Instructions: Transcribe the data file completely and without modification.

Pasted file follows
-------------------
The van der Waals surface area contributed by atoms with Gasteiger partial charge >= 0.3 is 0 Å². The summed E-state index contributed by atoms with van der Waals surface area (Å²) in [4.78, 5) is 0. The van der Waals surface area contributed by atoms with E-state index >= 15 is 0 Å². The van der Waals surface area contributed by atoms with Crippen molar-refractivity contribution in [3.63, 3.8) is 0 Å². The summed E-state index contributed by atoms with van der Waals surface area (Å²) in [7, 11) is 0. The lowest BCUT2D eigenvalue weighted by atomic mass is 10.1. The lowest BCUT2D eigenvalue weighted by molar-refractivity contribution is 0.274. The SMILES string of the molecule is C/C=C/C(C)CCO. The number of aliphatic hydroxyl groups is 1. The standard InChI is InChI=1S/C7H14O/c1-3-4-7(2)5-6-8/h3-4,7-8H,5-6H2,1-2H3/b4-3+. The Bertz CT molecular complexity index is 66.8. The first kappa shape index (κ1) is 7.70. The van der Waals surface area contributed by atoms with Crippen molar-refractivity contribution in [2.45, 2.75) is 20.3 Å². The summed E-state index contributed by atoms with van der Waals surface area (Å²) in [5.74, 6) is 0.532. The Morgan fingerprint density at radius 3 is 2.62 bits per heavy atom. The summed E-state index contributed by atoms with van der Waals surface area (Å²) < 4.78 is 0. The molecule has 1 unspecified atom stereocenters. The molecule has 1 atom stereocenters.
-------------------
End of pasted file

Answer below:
The van der Waals surface area contributed by atoms with Gasteiger partial charge >= 0.3 is 0 Å². The summed E-state index contributed by atoms with van der Waals surface area (Å²) in [4.78, 5) is 0. The van der Waals surface area contributed by atoms with E-state index >= 15 is 0 Å². The van der Waals surface area contributed by atoms with Crippen molar-refractivity contribution in [3.63, 3.8) is 0 Å². The summed E-state index contributed by atoms with van der Waals surface area (Å²) in [7, 11) is 0. The lowest BCUT2D eigenvalue weighted by atomic mass is 10.1. The lowest BCUT2D eigenvalue weighted by molar-refractivity contribution is 0.274. The SMILES string of the molecule is C/C=C/C(C)CCO. The number of aliphatic hydroxyl groups is 1. The standard InChI is InChI=1S/C7H14O/c1-3-4-7(2)5-6-8/h3-4,7-8H,5-6H2,1-2H3/b4-3+. The Bertz CT molecular complexity index is 66.8. The first kappa shape index (κ1) is 7.70. The van der Waals surface area contributed by atoms with Crippen molar-refractivity contribution in [2.45, 2.75) is 20.3 Å². The summed E-state index contributed by atoms with van der Waals surface area (Å²) in [5.74, 6) is 0.532. The Morgan fingerprint density at radius 3 is 2.62 bits per heavy atom. The summed E-state index contributed by atoms with van der Waals surface area (Å²) < 4.78 is 0. The molecule has 1 unspecified atom stereocenters. The molecule has 1 atom stereocenters.